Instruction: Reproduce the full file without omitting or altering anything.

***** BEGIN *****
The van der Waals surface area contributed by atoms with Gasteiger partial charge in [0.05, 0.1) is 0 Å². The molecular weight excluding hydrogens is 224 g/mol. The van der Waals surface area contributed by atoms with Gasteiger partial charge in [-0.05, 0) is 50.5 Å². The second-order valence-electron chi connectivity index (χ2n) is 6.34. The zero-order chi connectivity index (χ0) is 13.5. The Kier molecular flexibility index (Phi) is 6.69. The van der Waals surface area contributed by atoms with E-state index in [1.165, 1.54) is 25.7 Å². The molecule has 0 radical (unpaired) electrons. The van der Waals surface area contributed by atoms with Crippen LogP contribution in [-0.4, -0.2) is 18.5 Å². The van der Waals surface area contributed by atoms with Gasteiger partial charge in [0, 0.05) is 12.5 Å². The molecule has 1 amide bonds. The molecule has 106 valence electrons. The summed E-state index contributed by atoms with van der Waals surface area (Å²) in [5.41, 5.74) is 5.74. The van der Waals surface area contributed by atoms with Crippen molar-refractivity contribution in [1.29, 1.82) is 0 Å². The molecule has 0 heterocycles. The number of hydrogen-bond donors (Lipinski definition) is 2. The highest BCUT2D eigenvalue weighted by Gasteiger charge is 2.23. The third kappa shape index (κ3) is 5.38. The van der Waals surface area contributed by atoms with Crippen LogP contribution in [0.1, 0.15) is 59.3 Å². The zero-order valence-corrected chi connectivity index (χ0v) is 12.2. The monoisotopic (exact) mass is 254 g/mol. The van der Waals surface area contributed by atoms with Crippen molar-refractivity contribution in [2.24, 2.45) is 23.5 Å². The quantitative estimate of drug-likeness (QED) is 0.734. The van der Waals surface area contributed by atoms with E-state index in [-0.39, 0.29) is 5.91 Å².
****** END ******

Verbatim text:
The van der Waals surface area contributed by atoms with Gasteiger partial charge in [0.05, 0.1) is 0 Å². The molecular weight excluding hydrogens is 224 g/mol. The van der Waals surface area contributed by atoms with Gasteiger partial charge in [-0.05, 0) is 50.5 Å². The second-order valence-electron chi connectivity index (χ2n) is 6.34. The zero-order chi connectivity index (χ0) is 13.5. The Kier molecular flexibility index (Phi) is 6.69. The van der Waals surface area contributed by atoms with E-state index in [1.165, 1.54) is 25.7 Å². The molecule has 0 radical (unpaired) electrons. The van der Waals surface area contributed by atoms with Crippen LogP contribution in [-0.4, -0.2) is 18.5 Å². The van der Waals surface area contributed by atoms with Gasteiger partial charge in [0, 0.05) is 12.5 Å². The molecule has 1 amide bonds. The molecule has 106 valence electrons. The summed E-state index contributed by atoms with van der Waals surface area (Å²) in [5.41, 5.74) is 5.74. The van der Waals surface area contributed by atoms with Crippen molar-refractivity contribution in [1.29, 1.82) is 0 Å². The molecule has 0 heterocycles. The number of hydrogen-bond donors (Lipinski definition) is 2. The highest BCUT2D eigenvalue weighted by Gasteiger charge is 2.23. The third kappa shape index (κ3) is 5.38. The van der Waals surface area contributed by atoms with Crippen LogP contribution in [0.1, 0.15) is 59.3 Å². The zero-order valence-corrected chi connectivity index (χ0v) is 12.2. The monoisotopic (exact) mass is 254 g/mol. The van der Waals surface area contributed by atoms with Crippen molar-refractivity contribution in [2.24, 2.45) is 23.5 Å². The quantitative estimate of drug-likeness (QED) is 0.734. The van der Waals surface area contributed by atoms with E-state index in [-0.39, 0.29) is 5.91 Å².